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Infectious mononucleosis

Author: Dr Sarah Hill, Dermatology Registrar, Waikato Hospital, Hamilton, New Zealand, 2007.

Infectious mononucleosis — codes and concepts

What is infectious mononucleosis?

Infectious mononucleosis is also known as ‘glandular fever’. It typically affects young adults aged 15 to 25 years. Infectious mononucleosis is caused by human herpes virus type 4, more often known as Epstein–Barr virus (EBV). This virus is passed from person to person by saliva such as sharing a glass or kissing. The incubation period from contact until symptoms is 1 to 2 months.

What are the clinical features of infectious mononucleosis?

The most common presentation of infectious mononucleosis is with a fever, enlarged lymph nodes and a sore throat. However the virus can also affect other organs, as shown in the table below.

Organ involvedSymptoms and signs
  • Splenomegaly (an enlarged spleen)
  • Arthritis in one or more joints
  • Glomerulonephritis
Nervous system
  • Meningoencephalitis
  • Bell's palsy (facial palsy)
  • Transverse myelitis
  • Guillain–Barré syndrome
Gastrointestinal tract
  • Hepatitis
  • Interstitial pneumonia
  • Pericarditis
  • Eyelid swelling
  • Keratitis
  • Uveitis
  • Conjunctivitis
  • Retinitis
Blood system
  • Autoimmune haemolytic anaemia (breakdown of red cells)
  • Thrombocytopenia (reduced platelet count)
  • Neutropaenia (reduced white cell count)
  • Cold agglutinins (proteins that precipitate in cooler conditions)
  • Immunodeficiency

Involvement of the skin by infectious mononucleosis

Involvement of the skin is seen in about 10% of non-hospitalised patients with infectious mononucleosis. Most commonly, there is a faint, widespread, non-itchy rash, which lasts for about a week. It is described as maculopapular exanthem, i.e. there are flat patches that may contain small bumpy red spots. It thought to be directly due to the virus. This rash often appears on the trunk and upper arms first, and a few days later extends to involve the face and forearms. Other appearances of this rash include:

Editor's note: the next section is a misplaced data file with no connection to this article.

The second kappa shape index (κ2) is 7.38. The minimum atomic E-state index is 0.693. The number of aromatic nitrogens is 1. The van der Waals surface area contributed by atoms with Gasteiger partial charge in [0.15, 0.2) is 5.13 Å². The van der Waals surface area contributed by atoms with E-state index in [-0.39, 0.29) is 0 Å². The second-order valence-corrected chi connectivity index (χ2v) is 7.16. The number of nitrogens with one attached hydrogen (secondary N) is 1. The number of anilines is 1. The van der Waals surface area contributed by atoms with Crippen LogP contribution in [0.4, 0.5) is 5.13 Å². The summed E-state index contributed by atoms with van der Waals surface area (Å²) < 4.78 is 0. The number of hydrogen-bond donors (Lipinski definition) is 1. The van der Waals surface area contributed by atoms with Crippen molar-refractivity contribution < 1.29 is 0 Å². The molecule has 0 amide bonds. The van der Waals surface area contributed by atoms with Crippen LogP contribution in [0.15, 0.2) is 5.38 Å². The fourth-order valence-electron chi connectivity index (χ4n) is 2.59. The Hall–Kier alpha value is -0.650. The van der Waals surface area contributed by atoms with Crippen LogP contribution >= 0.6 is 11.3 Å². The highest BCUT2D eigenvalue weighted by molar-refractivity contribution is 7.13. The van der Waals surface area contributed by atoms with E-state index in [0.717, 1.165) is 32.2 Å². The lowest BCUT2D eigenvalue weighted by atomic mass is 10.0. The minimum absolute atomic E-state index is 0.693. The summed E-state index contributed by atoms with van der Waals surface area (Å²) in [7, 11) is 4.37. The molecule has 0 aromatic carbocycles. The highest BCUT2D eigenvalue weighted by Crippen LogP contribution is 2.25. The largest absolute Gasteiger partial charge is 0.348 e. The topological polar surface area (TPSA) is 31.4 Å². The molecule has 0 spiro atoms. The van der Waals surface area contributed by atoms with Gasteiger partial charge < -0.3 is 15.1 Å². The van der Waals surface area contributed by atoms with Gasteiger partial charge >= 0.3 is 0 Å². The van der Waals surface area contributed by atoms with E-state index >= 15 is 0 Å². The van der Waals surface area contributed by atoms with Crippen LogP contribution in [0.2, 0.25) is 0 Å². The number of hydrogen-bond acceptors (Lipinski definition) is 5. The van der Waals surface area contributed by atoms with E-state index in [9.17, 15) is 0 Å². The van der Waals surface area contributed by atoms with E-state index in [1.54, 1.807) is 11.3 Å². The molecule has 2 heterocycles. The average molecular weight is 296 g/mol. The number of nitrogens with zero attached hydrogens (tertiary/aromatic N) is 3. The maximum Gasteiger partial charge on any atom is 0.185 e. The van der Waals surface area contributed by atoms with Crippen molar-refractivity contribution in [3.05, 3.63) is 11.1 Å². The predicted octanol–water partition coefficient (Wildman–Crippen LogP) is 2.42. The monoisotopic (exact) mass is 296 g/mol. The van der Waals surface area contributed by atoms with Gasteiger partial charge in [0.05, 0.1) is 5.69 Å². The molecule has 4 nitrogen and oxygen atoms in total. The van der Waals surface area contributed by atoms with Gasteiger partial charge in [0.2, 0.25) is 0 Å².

• Morbilliform (small, flat, measles-like patches)
  • Papular (small bumps)
  • Scarlatiniform (tiny spots like scarlet fever)
  • Vesicular (little blisters)
  • Purpuric (bruise-like)

This is in contrast to a more intense itchy maculopapular or morbilliform rash which appears on extensor surfaces and pressure points 7 to 10 days after treatment with beta-lactam antibiotics such as ampicillin, amoxicillin and cephalosporins. This rash indicates a ‘hypersensitivity reaction’ to the antibiotic. It is not a true allergy and does not occur if the antibiotic is given later on in the absence of EBV infection.

Skin signs of EBV infection

There are a variety of uncommon skin conditions associated with EBV infection, including:

How is the diagnosis of infectious mononucleosis made?

Usually a blood test is taken, which detects characteristic atypical lymphocytes (white blood cells). A positive 'monospot' screening test may be requested, as there are several other viral infections that may cause similar symptoms in which atypical lymphocytes are detected.

Liver function is usually checked. Other tests will depend on what organs are affected by the infection.

Other more sensitive and specific blood tests are generally only done in acute EBV infection with atypical features. These include: antibodies to EBV capsid and nuclear antigen, and polymerase chain reaction assay for EBV DNA.

What treatment is available for infectious mononucleosis?

Treatment may require bed rest and simple analgesia such as paracetamol during the febrile stage. Aciclovir is sometimes prescribed but it is not very effective. Antibiotics are not helpful.

Recovery is generally complete, but it can take several weeks to months to feel quite well again. Prolonged tiredness is common.

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